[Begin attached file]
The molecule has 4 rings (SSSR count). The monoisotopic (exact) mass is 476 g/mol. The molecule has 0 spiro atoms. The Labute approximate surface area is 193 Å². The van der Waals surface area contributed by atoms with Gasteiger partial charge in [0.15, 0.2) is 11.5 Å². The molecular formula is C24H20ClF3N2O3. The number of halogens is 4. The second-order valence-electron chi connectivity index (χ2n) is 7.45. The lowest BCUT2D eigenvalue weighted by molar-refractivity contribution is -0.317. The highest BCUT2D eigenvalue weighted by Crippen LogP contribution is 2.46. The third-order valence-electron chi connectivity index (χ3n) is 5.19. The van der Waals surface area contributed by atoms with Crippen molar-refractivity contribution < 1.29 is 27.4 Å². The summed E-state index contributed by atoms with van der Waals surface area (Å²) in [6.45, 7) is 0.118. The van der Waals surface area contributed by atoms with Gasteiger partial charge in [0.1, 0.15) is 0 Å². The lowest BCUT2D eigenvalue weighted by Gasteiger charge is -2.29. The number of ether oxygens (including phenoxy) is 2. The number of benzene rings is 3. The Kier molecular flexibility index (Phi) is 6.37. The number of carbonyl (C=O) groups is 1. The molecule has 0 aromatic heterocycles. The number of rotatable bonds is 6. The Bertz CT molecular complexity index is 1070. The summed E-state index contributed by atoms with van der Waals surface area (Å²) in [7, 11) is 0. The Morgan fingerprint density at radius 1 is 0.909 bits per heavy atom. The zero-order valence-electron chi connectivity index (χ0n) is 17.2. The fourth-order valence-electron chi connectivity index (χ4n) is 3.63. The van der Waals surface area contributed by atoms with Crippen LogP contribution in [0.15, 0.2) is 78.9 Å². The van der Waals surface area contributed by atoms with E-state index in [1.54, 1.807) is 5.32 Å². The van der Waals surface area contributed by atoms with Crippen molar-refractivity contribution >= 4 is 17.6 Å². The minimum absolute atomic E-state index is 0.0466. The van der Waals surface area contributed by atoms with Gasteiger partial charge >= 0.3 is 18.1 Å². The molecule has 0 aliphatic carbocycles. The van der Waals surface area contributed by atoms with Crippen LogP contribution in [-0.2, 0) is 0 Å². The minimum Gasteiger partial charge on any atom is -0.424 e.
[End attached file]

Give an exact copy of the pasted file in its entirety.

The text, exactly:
The molecule has 4 rings (SSSR count). The monoisotopic (exact) mass is 476 g/mol. The molecule has 0 spiro atoms. The Labute approximate surface area is 193 Å². The van der Waals surface area contributed by atoms with Gasteiger partial charge in [0.15, 0.2) is 11.5 Å². The molecular formula is C24H20ClF3N2O3. The number of halogens is 4. The second-order valence-electron chi connectivity index (χ2n) is 7.45. The lowest BCUT2D eigenvalue weighted by molar-refractivity contribution is -0.317. The highest BCUT2D eigenvalue weighted by Crippen LogP contribution is 2.46. The third-order valence-electron chi connectivity index (χ3n) is 5.19. The van der Waals surface area contributed by atoms with Crippen molar-refractivity contribution < 1.29 is 27.4 Å². The summed E-state index contributed by atoms with van der Waals surface area (Å²) in [6.45, 7) is 0.118. The van der Waals surface area contributed by atoms with Gasteiger partial charge in [0.1, 0.15) is 0 Å². The lowest BCUT2D eigenvalue weighted by Gasteiger charge is -2.29. The number of ether oxygens (including phenoxy) is 2. The number of benzene rings is 3. The Kier molecular flexibility index (Phi) is 6.37. The number of carbonyl (C=O) groups is 1. The molecule has 0 aromatic heterocycles. The number of rotatable bonds is 6. The Bertz CT molecular complexity index is 1070. The summed E-state index contributed by atoms with van der Waals surface area (Å²) in [7, 11) is 0. The Morgan fingerprint density at radius 1 is 0.909 bits per heavy atom. The zero-order valence-electron chi connectivity index (χ0n) is 17.2. The fourth-order valence-electron chi connectivity index (χ4n) is 3.63. The van der Waals surface area contributed by atoms with Crippen LogP contribution in [0.15, 0.2) is 78.9 Å². The van der Waals surface area contributed by atoms with E-state index in [1.54, 1.807) is 5.32 Å². The van der Waals surface area contributed by atoms with Crippen molar-refractivity contribution >= 4 is 17.6 Å². The minimum absolute atomic E-state index is 0.0466. The van der Waals surface area contributed by atoms with Gasteiger partial charge >= 0.3 is 18.1 Å². The molecule has 0 aliphatic carbocycles. The van der Waals surface area contributed by atoms with Crippen LogP contribution in [-0.2, 0) is 0 Å². The minimum Gasteiger partial charge on any atom is -0.424 e.